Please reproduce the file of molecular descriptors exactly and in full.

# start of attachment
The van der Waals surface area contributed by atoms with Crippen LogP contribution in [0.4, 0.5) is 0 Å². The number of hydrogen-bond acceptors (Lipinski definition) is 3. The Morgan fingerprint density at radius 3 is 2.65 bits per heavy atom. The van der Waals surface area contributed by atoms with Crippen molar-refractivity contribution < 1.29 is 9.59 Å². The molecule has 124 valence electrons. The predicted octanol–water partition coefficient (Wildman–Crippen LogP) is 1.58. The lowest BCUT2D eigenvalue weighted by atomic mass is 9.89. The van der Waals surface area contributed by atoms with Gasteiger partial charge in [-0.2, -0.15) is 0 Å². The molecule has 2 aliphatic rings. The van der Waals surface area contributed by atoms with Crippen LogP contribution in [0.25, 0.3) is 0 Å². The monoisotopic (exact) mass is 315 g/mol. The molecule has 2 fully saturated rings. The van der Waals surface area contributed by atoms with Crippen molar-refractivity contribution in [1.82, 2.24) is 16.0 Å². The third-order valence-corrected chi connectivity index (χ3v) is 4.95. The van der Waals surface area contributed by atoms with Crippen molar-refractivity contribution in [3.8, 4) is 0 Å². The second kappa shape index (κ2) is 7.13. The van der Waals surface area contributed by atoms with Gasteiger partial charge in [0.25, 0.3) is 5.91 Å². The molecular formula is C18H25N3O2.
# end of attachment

The van der Waals surface area contributed by atoms with Crippen LogP contribution in [0.4, 0.5) is 0 Å². The number of hydrogen-bond acceptors (Lipinski definition) is 3. The Morgan fingerprint density at radius 3 is 2.65 bits per heavy atom. The van der Waals surface area contributed by atoms with Crippen molar-refractivity contribution < 1.29 is 9.59 Å². The molecule has 124 valence electrons. The predicted octanol–water partition coefficient (Wildman–Crippen LogP) is 1.58. The lowest BCUT2D eigenvalue weighted by atomic mass is 9.89. The van der Waals surface area contributed by atoms with Gasteiger partial charge in [-0.2, -0.15) is 0 Å². The molecule has 2 aliphatic rings. The van der Waals surface area contributed by atoms with Crippen LogP contribution in [0.25, 0.3) is 0 Å². The monoisotopic (exact) mass is 315 g/mol. The molecule has 2 fully saturated rings. The van der Waals surface area contributed by atoms with Crippen molar-refractivity contribution in [1.82, 2.24) is 16.0 Å². The third-order valence-corrected chi connectivity index (χ3v) is 4.95. The van der Waals surface area contributed by atoms with Crippen molar-refractivity contribution in [3.8, 4) is 0 Å². The second kappa shape index (κ2) is 7.13. The van der Waals surface area contributed by atoms with Gasteiger partial charge in [0.25, 0.3) is 5.91 Å². The molecular formula is C18H25N3O2.